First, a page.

A prevailing theme of the Buddha’s own life and teachings resounds for his disciples across more than two and a half millenia. Repeatedly, he extols the virtues of dwelling in the wilderness, exhorting us to devote ourselves to solitude, seclusion, and meditation so that we can realize Nibbāna, the Deathless.
1. “Thus have I heard. On one occasion the Blessed One was living in the Kuru country where there was a town of the Kurus named Kammāsadhamma. There he addressed the bhikkhus thus: “Bhikkhus.”—“Venerable sir,” they replied. The Blessed One said this:
2. “Bhikkhus, this is the direct path for the purification of beings, for the surmounting of sorrow and lamentation, for the disappearance of pain and grief, for the attainment of the true way, for the realisation of Nibbāna—namely, the four foundations of mindfulness.
3. “What are the four? Here, bhikkhus, a bhikkhu abides contemplating the body as a body, ardent, fully aware, and mindful, having put away covetousness and grief for the world. He abides contemplating feelings as feelings, ardent, fully aware, and mindful, having put away covetousness and grief for the world. He abides contemplating mind as mind, ardent, fully aware, and mindful, having put away covetousness and grief for the world. He abides contemplating mind-objects as mind-objects, ardent, fully aware, and mindful, having put away covetousness and grief for the world.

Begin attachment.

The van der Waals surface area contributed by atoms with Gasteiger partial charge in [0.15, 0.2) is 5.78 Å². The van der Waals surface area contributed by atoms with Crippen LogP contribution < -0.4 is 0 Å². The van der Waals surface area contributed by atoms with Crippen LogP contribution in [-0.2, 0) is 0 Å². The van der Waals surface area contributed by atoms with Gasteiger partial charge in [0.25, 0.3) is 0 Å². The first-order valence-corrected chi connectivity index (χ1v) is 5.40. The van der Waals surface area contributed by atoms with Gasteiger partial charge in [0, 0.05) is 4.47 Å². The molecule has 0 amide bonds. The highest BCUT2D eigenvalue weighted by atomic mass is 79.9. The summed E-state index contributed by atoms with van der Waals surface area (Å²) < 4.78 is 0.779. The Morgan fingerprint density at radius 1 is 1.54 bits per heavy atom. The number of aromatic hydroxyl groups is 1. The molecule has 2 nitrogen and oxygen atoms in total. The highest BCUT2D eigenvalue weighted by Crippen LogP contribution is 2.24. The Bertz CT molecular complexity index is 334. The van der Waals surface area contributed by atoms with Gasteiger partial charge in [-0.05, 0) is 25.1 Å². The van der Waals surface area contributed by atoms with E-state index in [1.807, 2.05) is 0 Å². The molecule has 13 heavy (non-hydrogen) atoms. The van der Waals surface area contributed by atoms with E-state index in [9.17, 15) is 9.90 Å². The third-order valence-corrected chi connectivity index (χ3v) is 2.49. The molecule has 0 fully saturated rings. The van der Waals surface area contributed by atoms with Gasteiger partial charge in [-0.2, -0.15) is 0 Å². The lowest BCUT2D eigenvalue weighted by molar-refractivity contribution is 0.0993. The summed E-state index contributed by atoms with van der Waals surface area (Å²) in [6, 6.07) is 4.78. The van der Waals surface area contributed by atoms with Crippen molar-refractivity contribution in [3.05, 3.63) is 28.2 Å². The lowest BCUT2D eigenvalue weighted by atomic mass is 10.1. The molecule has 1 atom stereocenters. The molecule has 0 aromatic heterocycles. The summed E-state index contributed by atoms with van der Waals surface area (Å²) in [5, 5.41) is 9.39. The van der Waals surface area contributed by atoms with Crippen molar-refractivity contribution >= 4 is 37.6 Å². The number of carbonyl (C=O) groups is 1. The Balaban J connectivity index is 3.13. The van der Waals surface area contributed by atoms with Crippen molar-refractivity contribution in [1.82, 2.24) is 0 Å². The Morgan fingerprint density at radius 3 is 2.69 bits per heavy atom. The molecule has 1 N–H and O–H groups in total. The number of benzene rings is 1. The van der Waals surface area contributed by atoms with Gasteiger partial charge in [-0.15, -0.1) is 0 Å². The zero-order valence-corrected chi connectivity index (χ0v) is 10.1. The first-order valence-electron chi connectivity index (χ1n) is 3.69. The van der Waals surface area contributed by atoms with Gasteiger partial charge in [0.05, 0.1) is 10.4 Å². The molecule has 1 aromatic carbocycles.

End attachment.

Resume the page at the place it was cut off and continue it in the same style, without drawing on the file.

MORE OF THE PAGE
4. “And how, bhikkhus, does a bhikkhu abide contemplating the body as a body? Here a bhikkhu, gone to the forest or to the root of a tree or to an empty hut, sits down; having folded his legs crosswise, set his body erect, and established mindfulness in front of him, ever mindful he breathes in, mindful he breathes out…”
Majjhima Nikāya 10. Satipaṭṭhāna Sutta:
The Foundations of Mindfulness
Due to the extremes of Canada’s winters, and as bhikkhunis, we do not use the roots of trees as a resort, but we have empty huts. Thanks to the kind generosity of our community, this winter we have two log kutis* styled after the early settlers’ wooden log houses – apart from a smaller footprint of 108 square feet, metal roof and modern double-hung windows. The locally-grown pine logs are dovetailed in traditional fashion and built to last for generations of meditating monastics.
We are happy to be testing them during our winter retreat. They are superbly suited to forest-dwelling and contemplative practice. Though designed for sustainability and care of the earth, above all, inside these tiny spaces we are eager to reduce the kilesa* footprint in our minds.
*kuti: meditation hut
*kilesa: mental hindrance ie. greed, hatred, delusion, anxiety, restlessness, pride, selfishness…
We were moved to witness this act of profound commitment to the holy life. For every one of us, it nourishes the aspiration for spiritual awakening and brightens our resolve to persevere on this path of prudent happiness.